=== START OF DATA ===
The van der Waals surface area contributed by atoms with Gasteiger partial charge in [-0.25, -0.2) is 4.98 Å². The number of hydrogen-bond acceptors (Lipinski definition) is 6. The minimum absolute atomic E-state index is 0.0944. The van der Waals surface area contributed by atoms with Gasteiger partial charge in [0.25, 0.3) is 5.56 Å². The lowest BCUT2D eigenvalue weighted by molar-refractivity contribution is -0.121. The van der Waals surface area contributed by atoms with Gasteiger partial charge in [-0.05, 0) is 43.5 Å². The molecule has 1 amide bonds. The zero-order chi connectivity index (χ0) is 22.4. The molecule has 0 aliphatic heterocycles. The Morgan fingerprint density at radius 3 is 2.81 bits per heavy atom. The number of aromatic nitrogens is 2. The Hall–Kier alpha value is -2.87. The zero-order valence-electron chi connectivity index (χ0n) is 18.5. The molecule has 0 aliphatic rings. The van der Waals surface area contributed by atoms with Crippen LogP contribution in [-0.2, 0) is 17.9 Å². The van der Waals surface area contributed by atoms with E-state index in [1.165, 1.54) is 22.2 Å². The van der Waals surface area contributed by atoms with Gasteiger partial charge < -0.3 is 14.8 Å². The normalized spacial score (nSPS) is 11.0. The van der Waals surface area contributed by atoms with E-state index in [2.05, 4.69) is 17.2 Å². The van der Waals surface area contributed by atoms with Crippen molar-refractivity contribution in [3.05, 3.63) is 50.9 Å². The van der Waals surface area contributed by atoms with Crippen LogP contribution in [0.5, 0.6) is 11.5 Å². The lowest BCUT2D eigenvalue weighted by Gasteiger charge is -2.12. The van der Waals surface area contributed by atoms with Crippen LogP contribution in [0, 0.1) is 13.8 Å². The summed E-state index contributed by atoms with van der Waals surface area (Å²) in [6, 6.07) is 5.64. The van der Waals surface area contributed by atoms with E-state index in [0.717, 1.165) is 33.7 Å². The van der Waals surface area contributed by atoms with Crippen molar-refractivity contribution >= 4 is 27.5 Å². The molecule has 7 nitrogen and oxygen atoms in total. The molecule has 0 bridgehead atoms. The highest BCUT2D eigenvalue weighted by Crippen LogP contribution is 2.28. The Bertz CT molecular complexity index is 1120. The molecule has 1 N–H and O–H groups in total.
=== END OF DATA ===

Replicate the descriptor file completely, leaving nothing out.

The van der Waals surface area contributed by atoms with Gasteiger partial charge in [-0.25, -0.2) is 4.98 Å². The number of hydrogen-bond acceptors (Lipinski definition) is 6. The minimum absolute atomic E-state index is 0.0944. The van der Waals surface area contributed by atoms with Gasteiger partial charge in [0.25, 0.3) is 5.56 Å². The lowest BCUT2D eigenvalue weighted by molar-refractivity contribution is -0.121. The van der Waals surface area contributed by atoms with Gasteiger partial charge in [-0.05, 0) is 43.5 Å². The molecule has 1 amide bonds. The zero-order chi connectivity index (χ0) is 22.4. The molecule has 0 aliphatic heterocycles. The Morgan fingerprint density at radius 3 is 2.81 bits per heavy atom. The number of aromatic nitrogens is 2. The Hall–Kier alpha value is -2.87. The zero-order valence-electron chi connectivity index (χ0n) is 18.5. The molecule has 0 aliphatic rings. The van der Waals surface area contributed by atoms with Crippen LogP contribution in [-0.2, 0) is 17.9 Å². The van der Waals surface area contributed by atoms with E-state index in [1.165, 1.54) is 22.2 Å². The van der Waals surface area contributed by atoms with Gasteiger partial charge < -0.3 is 14.8 Å². The normalized spacial score (nSPS) is 11.0. The van der Waals surface area contributed by atoms with E-state index in [2.05, 4.69) is 17.2 Å². The van der Waals surface area contributed by atoms with Crippen molar-refractivity contribution in [3.05, 3.63) is 50.9 Å². The van der Waals surface area contributed by atoms with Crippen LogP contribution in [0.5, 0.6) is 11.5 Å². The lowest BCUT2D eigenvalue weighted by Gasteiger charge is -2.12. The van der Waals surface area contributed by atoms with Crippen LogP contribution in [0, 0.1) is 13.8 Å². The summed E-state index contributed by atoms with van der Waals surface area (Å²) in [6, 6.07) is 5.64. The van der Waals surface area contributed by atoms with E-state index in [0.717, 1.165) is 33.7 Å². The van der Waals surface area contributed by atoms with Crippen molar-refractivity contribution >= 4 is 27.5 Å². The molecule has 7 nitrogen and oxygen atoms in total. The molecule has 0 bridgehead atoms. The highest BCUT2D eigenvalue weighted by Crippen LogP contribution is 2.28. The Bertz CT molecular complexity index is 1120. The molecule has 1 N–H and O–H groups in total.